Tee’s Night Out: Cooking with Macy’s Culinary Council Chef Marcus Samuelsson
One thing that people may not know about me is that I love to cook. I’ve been watching Food Network since I was a little girl, and I always practiced the recipes that I saw. So it’s no surprise that I’m also the weirdo who has a favorite chef. Yup! Regular people have favorite singers, actors, athletes; I on the other hand fan girl over people whose food I’ve never actually tasted but just know in my heart it’s the best thing ever.
When I saw my favorite chef, Marcus Samuelsson, post on Facebook that the Macy’s Culinary Council would be presenting a special cooking demo in Atlanta this past Friday, I knew I’d be in the building. I started packing my bag with my copy of his Yes, Chef
memoir and Marcus Off Duty
cookbook on Wednesday night (because autographs, duh).
And I must say the event was definitely a treat and a celebrational culture.
It opened with a poem by Saul Williams
(really dope by the way). Then we were delighted with a performance from W.A.F.F.L.E.
dance crew– which took me back to my New York days when crews would dance on the subway for change.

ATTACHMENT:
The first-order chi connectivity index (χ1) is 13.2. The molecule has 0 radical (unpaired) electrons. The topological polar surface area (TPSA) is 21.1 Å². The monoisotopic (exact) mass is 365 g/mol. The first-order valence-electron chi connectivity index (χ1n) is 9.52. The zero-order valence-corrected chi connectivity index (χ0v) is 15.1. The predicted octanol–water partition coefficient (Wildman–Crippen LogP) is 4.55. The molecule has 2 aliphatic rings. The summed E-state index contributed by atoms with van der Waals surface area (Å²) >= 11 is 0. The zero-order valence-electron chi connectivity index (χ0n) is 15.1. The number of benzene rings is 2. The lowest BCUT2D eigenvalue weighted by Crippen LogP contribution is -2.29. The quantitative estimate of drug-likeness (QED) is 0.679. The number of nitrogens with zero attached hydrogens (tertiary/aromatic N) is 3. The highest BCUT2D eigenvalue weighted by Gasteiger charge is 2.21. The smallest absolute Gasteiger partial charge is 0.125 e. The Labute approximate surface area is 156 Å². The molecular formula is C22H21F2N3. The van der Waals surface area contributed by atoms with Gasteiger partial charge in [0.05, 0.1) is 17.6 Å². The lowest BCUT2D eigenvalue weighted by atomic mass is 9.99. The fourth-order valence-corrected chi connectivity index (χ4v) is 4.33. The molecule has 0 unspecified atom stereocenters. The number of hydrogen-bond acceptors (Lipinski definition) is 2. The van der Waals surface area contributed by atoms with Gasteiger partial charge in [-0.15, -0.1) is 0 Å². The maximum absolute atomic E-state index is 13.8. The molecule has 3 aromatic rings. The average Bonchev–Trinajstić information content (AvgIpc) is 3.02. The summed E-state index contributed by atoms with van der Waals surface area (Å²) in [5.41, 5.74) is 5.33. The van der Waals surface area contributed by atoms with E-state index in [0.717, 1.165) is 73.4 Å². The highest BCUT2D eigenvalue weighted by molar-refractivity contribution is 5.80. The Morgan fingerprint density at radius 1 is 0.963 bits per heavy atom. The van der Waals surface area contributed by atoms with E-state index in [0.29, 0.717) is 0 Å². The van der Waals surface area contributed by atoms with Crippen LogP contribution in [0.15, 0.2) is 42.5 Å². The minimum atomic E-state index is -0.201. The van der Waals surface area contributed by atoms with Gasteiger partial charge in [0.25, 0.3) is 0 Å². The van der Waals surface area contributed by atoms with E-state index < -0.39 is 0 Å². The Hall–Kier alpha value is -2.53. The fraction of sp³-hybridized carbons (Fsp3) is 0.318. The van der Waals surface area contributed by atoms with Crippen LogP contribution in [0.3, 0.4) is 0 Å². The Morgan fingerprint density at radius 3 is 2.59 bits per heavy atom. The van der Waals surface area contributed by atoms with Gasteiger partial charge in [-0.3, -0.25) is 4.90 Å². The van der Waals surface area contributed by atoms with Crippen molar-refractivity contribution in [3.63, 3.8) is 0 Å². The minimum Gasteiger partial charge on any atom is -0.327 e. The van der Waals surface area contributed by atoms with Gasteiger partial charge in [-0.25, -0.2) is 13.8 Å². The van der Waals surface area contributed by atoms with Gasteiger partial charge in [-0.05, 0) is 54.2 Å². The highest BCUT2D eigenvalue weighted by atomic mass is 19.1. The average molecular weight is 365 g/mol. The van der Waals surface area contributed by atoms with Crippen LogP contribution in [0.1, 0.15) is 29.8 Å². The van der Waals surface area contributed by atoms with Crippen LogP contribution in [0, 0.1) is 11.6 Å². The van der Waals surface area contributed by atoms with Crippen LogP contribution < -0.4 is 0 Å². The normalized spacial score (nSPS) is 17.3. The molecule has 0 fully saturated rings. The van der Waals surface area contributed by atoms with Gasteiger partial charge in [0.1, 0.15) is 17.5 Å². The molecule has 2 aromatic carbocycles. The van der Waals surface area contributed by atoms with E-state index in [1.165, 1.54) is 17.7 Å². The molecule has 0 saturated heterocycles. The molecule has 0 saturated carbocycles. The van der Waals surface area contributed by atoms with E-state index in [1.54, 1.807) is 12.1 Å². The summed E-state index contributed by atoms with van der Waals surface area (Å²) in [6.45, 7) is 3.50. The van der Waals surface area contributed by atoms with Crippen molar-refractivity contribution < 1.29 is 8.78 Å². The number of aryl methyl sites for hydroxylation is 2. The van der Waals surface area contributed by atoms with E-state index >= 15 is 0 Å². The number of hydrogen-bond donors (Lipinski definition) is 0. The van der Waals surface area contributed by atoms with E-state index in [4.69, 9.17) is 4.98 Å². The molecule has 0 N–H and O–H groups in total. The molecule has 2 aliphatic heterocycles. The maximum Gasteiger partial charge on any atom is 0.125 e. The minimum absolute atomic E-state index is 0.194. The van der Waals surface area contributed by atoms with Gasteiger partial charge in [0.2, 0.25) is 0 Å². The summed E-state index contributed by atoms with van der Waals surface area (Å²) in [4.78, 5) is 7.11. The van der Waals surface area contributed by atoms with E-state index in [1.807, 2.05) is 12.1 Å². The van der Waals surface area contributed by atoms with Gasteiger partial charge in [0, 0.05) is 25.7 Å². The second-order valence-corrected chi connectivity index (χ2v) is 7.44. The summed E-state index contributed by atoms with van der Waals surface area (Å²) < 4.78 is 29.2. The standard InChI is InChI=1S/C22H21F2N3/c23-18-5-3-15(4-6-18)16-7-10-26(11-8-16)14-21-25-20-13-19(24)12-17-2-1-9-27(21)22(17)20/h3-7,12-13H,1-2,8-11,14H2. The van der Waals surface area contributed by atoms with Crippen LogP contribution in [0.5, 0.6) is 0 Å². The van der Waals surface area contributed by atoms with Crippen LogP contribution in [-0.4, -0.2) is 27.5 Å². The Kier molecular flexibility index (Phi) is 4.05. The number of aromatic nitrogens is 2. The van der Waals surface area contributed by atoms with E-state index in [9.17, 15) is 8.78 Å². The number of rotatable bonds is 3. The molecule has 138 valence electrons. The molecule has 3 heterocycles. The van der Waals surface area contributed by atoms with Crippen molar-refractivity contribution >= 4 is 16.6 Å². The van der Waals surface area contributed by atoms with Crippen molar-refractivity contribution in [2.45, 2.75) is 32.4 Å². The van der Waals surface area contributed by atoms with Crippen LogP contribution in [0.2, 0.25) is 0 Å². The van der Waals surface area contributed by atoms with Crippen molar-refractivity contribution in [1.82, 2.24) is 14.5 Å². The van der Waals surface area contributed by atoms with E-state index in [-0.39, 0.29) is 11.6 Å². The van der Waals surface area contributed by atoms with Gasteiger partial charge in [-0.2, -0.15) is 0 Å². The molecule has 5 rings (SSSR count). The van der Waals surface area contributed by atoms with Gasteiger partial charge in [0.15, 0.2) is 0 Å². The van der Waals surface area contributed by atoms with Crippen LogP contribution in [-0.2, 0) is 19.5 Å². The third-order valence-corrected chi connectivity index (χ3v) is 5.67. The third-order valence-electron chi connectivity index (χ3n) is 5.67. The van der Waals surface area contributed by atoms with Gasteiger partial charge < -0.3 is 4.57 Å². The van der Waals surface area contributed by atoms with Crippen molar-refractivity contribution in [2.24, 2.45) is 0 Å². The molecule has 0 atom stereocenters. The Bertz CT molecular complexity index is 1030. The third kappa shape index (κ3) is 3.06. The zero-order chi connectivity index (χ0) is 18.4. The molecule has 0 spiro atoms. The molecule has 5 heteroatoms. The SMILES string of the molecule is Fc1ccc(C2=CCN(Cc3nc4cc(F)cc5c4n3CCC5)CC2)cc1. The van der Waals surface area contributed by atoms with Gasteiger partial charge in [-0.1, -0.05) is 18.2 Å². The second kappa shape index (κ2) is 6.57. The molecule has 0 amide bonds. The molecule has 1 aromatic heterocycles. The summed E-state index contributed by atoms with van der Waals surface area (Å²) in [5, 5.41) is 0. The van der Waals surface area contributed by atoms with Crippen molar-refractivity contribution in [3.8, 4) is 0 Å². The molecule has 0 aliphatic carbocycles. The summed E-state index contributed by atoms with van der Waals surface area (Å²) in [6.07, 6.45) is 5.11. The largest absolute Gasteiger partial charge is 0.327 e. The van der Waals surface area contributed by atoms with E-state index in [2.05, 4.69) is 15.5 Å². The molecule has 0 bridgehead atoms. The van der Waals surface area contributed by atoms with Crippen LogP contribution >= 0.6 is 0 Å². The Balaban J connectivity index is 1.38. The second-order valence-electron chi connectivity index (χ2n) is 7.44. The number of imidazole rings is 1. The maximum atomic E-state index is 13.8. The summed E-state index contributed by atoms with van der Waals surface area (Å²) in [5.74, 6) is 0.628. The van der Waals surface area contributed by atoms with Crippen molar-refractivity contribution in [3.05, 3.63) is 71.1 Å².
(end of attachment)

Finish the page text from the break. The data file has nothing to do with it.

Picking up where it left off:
Of course my favorite part of the whole event was the food. Please forgive me for not having pictures, the only thing I was thinking about was eating. To compensate for my slacking on the food photos, here’s a live demo he did for one of the dishes we ate.
One thing I admire about chef Marcus (aside from the amazing food of course), which was also reflected in the event, is his intentionality about incorporating Black culture, African culture into everything he does. We ate meatballs seasoned with berbere (Ethiopian spice mixed), were entertained by the Red Rooster band and W.A.F.F.L.E.
dance crew, and I even got a little lesson in African food history. I asked him if he thought African cuisine could become as mainstream as others and he schooled me, check out a bit of his response below:
Every year Macy’s celebrates Black History Month
with events around the country. I really appreciate their dedication to producing these events. Not only is it an opportunity for all of us to learn about diversity and black history (which is honestly American history), it provides an experience that some could only dream about. There were young people in the building who I’m sure were inspired by seeing a face that looks like theirs teaching, sharing and opening them up to new flavors and opportunities.
If you asked me if I thought I’d be eating from a celebrity chef for free, I’d tell you ____ (because I don’t curse y’all) no! But I was afforded that opportunity and so much more. I even walked away with a signed copy of Marcus’ newest cookbook, The Red Rooster Cookbook: The Story of Food and Hustle in Harlem
. I can’t wait to get started on a few of these recipes. I’m thinking a really fancy Harlem-Esque dinner party is in my near future.